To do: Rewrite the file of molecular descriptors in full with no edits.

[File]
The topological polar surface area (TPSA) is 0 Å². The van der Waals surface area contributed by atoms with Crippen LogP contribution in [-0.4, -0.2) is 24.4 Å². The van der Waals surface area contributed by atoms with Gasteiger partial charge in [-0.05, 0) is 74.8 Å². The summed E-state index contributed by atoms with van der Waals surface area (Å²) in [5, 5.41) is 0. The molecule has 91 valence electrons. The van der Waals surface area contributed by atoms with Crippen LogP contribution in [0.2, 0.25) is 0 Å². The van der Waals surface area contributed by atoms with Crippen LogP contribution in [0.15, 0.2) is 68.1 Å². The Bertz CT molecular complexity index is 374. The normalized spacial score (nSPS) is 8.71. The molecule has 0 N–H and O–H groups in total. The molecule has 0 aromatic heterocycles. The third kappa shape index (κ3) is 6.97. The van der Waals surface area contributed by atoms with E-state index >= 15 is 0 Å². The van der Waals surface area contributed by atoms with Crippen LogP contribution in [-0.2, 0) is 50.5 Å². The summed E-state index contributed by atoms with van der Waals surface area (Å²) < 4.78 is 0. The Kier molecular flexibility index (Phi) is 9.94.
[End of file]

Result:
The topological polar surface area (TPSA) is 0 Å². The van der Waals surface area contributed by atoms with Crippen LogP contribution in [-0.4, -0.2) is 24.4 Å². The van der Waals surface area contributed by atoms with Gasteiger partial charge in [-0.05, 0) is 74.8 Å². The summed E-state index contributed by atoms with van der Waals surface area (Å²) in [5, 5.41) is 0. The molecule has 91 valence electrons. The van der Waals surface area contributed by atoms with Crippen LogP contribution in [0.2, 0.25) is 0 Å². The van der Waals surface area contributed by atoms with Crippen LogP contribution in [0.15, 0.2) is 68.1 Å². The Bertz CT molecular complexity index is 374. The normalized spacial score (nSPS) is 8.71. The molecule has 0 N–H and O–H groups in total. The molecule has 0 aromatic heterocycles. The third kappa shape index (κ3) is 6.97. The van der Waals surface area contributed by atoms with E-state index >= 15 is 0 Å². The van der Waals surface area contributed by atoms with Crippen LogP contribution in [-0.2, 0) is 50.5 Å². The summed E-state index contributed by atoms with van der Waals surface area (Å²) < 4.78 is 0. The Kier molecular flexibility index (Phi) is 9.94.